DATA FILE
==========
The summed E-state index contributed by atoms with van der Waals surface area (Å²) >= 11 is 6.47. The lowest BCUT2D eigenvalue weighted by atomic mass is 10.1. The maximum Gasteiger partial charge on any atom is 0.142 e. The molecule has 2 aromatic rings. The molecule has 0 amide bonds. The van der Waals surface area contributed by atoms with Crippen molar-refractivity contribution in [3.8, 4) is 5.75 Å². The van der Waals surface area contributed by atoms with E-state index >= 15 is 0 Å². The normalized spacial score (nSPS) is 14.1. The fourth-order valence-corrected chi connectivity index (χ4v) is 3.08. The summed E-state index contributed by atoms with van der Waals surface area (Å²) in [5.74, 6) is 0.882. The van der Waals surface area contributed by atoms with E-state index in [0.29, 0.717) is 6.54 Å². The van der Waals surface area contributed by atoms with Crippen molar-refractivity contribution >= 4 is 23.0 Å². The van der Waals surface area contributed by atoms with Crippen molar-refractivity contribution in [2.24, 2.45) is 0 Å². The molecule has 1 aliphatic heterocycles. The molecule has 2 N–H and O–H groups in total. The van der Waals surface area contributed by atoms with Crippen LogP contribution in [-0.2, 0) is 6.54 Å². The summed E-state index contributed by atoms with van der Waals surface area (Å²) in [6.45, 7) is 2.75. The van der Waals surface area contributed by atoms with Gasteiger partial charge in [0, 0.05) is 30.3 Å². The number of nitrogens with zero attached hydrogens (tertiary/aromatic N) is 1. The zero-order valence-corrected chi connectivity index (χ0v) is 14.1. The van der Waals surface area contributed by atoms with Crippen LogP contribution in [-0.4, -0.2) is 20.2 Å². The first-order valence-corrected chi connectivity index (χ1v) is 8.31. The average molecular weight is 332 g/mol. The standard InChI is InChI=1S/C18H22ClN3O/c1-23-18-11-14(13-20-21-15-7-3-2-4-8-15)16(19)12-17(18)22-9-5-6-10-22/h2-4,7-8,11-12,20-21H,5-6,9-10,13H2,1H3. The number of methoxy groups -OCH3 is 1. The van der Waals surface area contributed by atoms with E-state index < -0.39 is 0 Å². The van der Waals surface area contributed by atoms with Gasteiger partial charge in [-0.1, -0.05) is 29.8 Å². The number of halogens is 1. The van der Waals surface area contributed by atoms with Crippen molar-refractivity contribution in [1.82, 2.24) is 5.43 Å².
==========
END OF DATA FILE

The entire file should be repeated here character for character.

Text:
The summed E-state index contributed by atoms with van der Waals surface area (Å²) >= 11 is 6.47. The lowest BCUT2D eigenvalue weighted by atomic mass is 10.1. The maximum Gasteiger partial charge on any atom is 0.142 e. The molecule has 2 aromatic rings. The molecule has 0 amide bonds. The van der Waals surface area contributed by atoms with Crippen molar-refractivity contribution in [3.8, 4) is 5.75 Å². The van der Waals surface area contributed by atoms with E-state index >= 15 is 0 Å². The normalized spacial score (nSPS) is 14.1. The fourth-order valence-corrected chi connectivity index (χ4v) is 3.08. The summed E-state index contributed by atoms with van der Waals surface area (Å²) in [5.74, 6) is 0.882. The van der Waals surface area contributed by atoms with E-state index in [0.29, 0.717) is 6.54 Å². The van der Waals surface area contributed by atoms with Crippen molar-refractivity contribution >= 4 is 23.0 Å². The van der Waals surface area contributed by atoms with Crippen molar-refractivity contribution in [2.24, 2.45) is 0 Å². The molecule has 1 aliphatic heterocycles. The molecule has 2 N–H and O–H groups in total. The van der Waals surface area contributed by atoms with Crippen LogP contribution in [-0.2, 0) is 6.54 Å². The summed E-state index contributed by atoms with van der Waals surface area (Å²) in [6.45, 7) is 2.75. The van der Waals surface area contributed by atoms with Gasteiger partial charge in [0, 0.05) is 30.3 Å². The number of nitrogens with zero attached hydrogens (tertiary/aromatic N) is 1. The zero-order valence-corrected chi connectivity index (χ0v) is 14.1. The van der Waals surface area contributed by atoms with Crippen LogP contribution in [-0.4, -0.2) is 20.2 Å². The first-order valence-corrected chi connectivity index (χ1v) is 8.31. The average molecular weight is 332 g/mol. The standard InChI is InChI=1S/C18H22ClN3O/c1-23-18-11-14(13-20-21-15-7-3-2-4-8-15)16(19)12-17(18)22-9-5-6-10-22/h2-4,7-8,11-12,20-21H,5-6,9-10,13H2,1H3. The number of methoxy groups -OCH3 is 1. The van der Waals surface area contributed by atoms with E-state index < -0.39 is 0 Å². The van der Waals surface area contributed by atoms with Gasteiger partial charge in [-0.1, -0.05) is 29.8 Å². The number of halogens is 1. The van der Waals surface area contributed by atoms with Crippen molar-refractivity contribution in [1.82, 2.24) is 5.43 Å².